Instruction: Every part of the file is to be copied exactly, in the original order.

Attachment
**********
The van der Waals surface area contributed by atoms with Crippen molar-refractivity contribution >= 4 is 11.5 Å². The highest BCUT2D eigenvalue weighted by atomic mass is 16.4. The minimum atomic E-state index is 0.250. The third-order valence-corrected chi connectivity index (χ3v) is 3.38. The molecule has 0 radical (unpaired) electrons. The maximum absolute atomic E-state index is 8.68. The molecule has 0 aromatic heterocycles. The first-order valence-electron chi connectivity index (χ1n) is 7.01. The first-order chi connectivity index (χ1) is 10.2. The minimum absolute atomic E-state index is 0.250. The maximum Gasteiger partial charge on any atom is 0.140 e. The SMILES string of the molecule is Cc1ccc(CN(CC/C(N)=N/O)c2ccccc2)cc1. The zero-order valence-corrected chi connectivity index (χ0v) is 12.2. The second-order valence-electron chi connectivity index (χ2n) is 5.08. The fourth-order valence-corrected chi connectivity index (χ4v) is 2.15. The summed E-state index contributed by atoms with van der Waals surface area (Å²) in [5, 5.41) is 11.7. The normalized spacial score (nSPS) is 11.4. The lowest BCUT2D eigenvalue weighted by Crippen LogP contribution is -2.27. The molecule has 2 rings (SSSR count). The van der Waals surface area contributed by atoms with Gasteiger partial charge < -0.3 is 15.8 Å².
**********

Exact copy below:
The van der Waals surface area contributed by atoms with Crippen molar-refractivity contribution >= 4 is 11.5 Å². The highest BCUT2D eigenvalue weighted by atomic mass is 16.4. The minimum atomic E-state index is 0.250. The third-order valence-corrected chi connectivity index (χ3v) is 3.38. The molecule has 0 radical (unpaired) electrons. The maximum absolute atomic E-state index is 8.68. The molecule has 0 aromatic heterocycles. The first-order valence-electron chi connectivity index (χ1n) is 7.01. The first-order chi connectivity index (χ1) is 10.2. The minimum absolute atomic E-state index is 0.250. The maximum Gasteiger partial charge on any atom is 0.140 e. The SMILES string of the molecule is Cc1ccc(CN(CC/C(N)=N/O)c2ccccc2)cc1. The zero-order valence-corrected chi connectivity index (χ0v) is 12.2. The second-order valence-electron chi connectivity index (χ2n) is 5.08. The fourth-order valence-corrected chi connectivity index (χ4v) is 2.15. The summed E-state index contributed by atoms with van der Waals surface area (Å²) in [5, 5.41) is 11.7. The normalized spacial score (nSPS) is 11.4. The lowest BCUT2D eigenvalue weighted by Crippen LogP contribution is -2.27. The molecule has 2 rings (SSSR count). The van der Waals surface area contributed by atoms with Gasteiger partial charge < -0.3 is 15.8 Å².